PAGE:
important is the quality of the flower itself and also of your product line. It's always been, since day one, that whatever we're putting into a jar, whatever we're putting into a bag, that we are
proud of that, and it's high-end premium flower. We want to make sure that we're standing behind that, so we can be evangelists for the brand and really believe in it. That this is why we come to work
every day. I'm a huge advocate, obviously, of plant medicine, and I would [have] wanted to make sure that wherever I did go into the cannabis space that I was going after a brand that actually did
care about the product whether it's CPG or cannabis. You're only as good as what your product says, and if your consumers aren't happy with your product, that's a problem.
MP: Let me ask for an example of brand differentiation. Tease out one of the product lines and tell me how you actually go about differentiating it in a market where I think the majority of your consumers are probably cannabis curious more than devoted fans.
JG: Our Champion and our Disruptive line, one of my biggest things is obviously functional benefits but also the emotional ones. I talk about this all the time with my team. So with Mike, potency, greater wellness, purity, premium, those are all things that, whether you're a heavy cannabis consumer or you're just kind of curious, were all seeking some form of a relief, whether it's from stress or maybe you need to eat more, or you have pain. That greater wellness factor is such an important thing in identifying why [consumers] want to pick this plant. When you go to a dispenser you come with an issue. For example, I have issues with sleeping, insomnia, and anxiety. I really look for hybrids that are indica dominant. We like to be able to give a broad range of different types of strains and products to consumers that can address each one of those needs [and] what the functional benefits that match them are. The emotional benefits for our brand are all based on what we're trying to do and accomplish is create something that brings joy, comfort, connection, and nostalgia to consumers. A big part of what I believe in are the emotional benefits of products, in particular, right after Covid, we've all collectively had this crazy experience, and we're all looking for a reprieve.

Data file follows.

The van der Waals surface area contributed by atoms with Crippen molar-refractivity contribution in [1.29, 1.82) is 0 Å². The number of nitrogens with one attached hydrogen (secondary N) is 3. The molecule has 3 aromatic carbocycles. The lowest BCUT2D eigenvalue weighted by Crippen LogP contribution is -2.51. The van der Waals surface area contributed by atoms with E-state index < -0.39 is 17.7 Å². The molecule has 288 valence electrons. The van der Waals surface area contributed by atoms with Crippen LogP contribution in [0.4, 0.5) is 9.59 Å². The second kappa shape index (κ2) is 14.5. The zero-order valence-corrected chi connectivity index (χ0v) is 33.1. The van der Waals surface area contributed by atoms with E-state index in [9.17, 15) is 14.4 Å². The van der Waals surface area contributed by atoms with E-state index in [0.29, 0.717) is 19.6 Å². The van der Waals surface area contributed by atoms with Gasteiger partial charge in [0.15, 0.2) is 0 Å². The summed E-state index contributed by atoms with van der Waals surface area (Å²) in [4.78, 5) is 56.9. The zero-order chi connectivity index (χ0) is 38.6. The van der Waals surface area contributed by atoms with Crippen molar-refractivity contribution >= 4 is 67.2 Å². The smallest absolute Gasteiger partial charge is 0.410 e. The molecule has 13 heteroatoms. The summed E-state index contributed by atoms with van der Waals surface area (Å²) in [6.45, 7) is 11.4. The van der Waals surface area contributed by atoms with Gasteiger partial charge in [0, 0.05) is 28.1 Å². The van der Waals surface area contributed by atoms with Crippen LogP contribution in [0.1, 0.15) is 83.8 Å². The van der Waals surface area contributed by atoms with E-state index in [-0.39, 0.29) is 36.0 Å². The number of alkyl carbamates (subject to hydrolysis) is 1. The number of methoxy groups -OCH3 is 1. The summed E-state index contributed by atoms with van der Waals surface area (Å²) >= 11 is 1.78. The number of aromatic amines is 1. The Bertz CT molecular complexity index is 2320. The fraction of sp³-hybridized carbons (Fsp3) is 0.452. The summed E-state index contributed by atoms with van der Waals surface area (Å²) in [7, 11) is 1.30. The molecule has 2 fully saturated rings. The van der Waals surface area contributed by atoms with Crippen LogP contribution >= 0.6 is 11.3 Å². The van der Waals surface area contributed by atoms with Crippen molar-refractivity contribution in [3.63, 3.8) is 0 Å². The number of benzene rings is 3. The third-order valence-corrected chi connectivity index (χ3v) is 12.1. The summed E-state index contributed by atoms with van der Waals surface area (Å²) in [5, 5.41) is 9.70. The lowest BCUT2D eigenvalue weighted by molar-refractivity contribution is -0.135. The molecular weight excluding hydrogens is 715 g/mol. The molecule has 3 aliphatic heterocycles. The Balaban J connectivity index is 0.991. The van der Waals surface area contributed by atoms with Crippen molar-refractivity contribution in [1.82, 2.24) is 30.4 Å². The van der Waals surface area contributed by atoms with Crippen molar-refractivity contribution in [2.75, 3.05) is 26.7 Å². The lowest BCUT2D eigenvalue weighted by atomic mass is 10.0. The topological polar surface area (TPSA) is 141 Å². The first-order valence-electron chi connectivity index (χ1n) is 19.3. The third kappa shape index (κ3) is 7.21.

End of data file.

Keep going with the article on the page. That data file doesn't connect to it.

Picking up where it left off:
MP: What are some of the most important learnings from Anheuser-Bush and the traditional CPG world that you think are most applicable to this world?
JG: I've said this many times, how do you get a very highly regulated industry like cannabis, coming from alcohol, which is also highly regulated. There is still that consistent strategy that you can have. If you make a beer in California, you package it up, you could ship it to New York or to Texas, and it all can look the same, and there's no compliance issues per state necessarily. So, with cannabis, it's very difficult to have that consistent vision because it's not federally legal. Every single state has their own compliance regulations. For example, you can't have cartoons, you can't have faces, you can't have body parts, which, of course, for Mike Bites is a little bit difficult, and you have to kind of craft around that. So that kind of diminishes your ability to have a consistent brand. However, I do think [it’s] the mindset that I had with CPG, which is how you build brand equity, how do you build brand awareness, so that when somebody walks into a dispensary, or if they're looking online, they can have that brand recall. [They can say] that's a Tyson 2.0 product, I really like it, and they'll want to scoop it up.
But some states are more difficult than others. For example, Ric Flair packaging is really brightly colored with really crazy fonts. You have Ric on the packaging as a human figure. But for some states, you can't use certain fonts, and it has to be black and white. So, it really strips all of my ability to make that consistent brand possible. But that's where you lean more heavily into the organic side as much as you can. I do think that there's a consumer awareness that cannabis is where it is right now. Whereas alcohol was one hundred years ago, things looked a little bit different. I think, as time goes [on], consumers will be like, that's cool packaging, but I know I might get something else in store. For now, it's a little bit more pharmacist in certain states when you're getting a package, it's very bland. But we will move to a space in the next probably five years across the US and also globally to a point where we can have consistent branding and packaging across state lines. That compliance will be a little bit more universal and will give us more creative liberties with packaging.
MP: What do you think cannabis marketing looks like five years out?
JG: First, I think with big tentpole moments like a Super Bowl, for example. You're going to come to see smaller players that have somewhat of deep pockets, or want to be making a splash coming to the mainstream in terms of linear TV or big tentpole moments. You're going to see more openness to sponsorships, and whether it's CBD or actual cannabis brands, that's going to be something I definitely foresee happening. These are real businesses, this is a real brand, we have real numbers on the board, [and] with that marketing budgets grow. Social platforms, for example, like a Meta or TikTok, they're going to have to transform or they're going to lose their place. They're going to have to find ways to make their platforms safe. Otherwise, they're missing a huge revenue stream. I definitely can foresee that as well that not only social media platforms will probably change over time. It'll be slow, probably helping with CBD first, and [then] going into cannabis. But as the state laws and advertising laws open up, they're going to need to adapt and pivot their strategies. Otherwise, they're going to get left in the dust.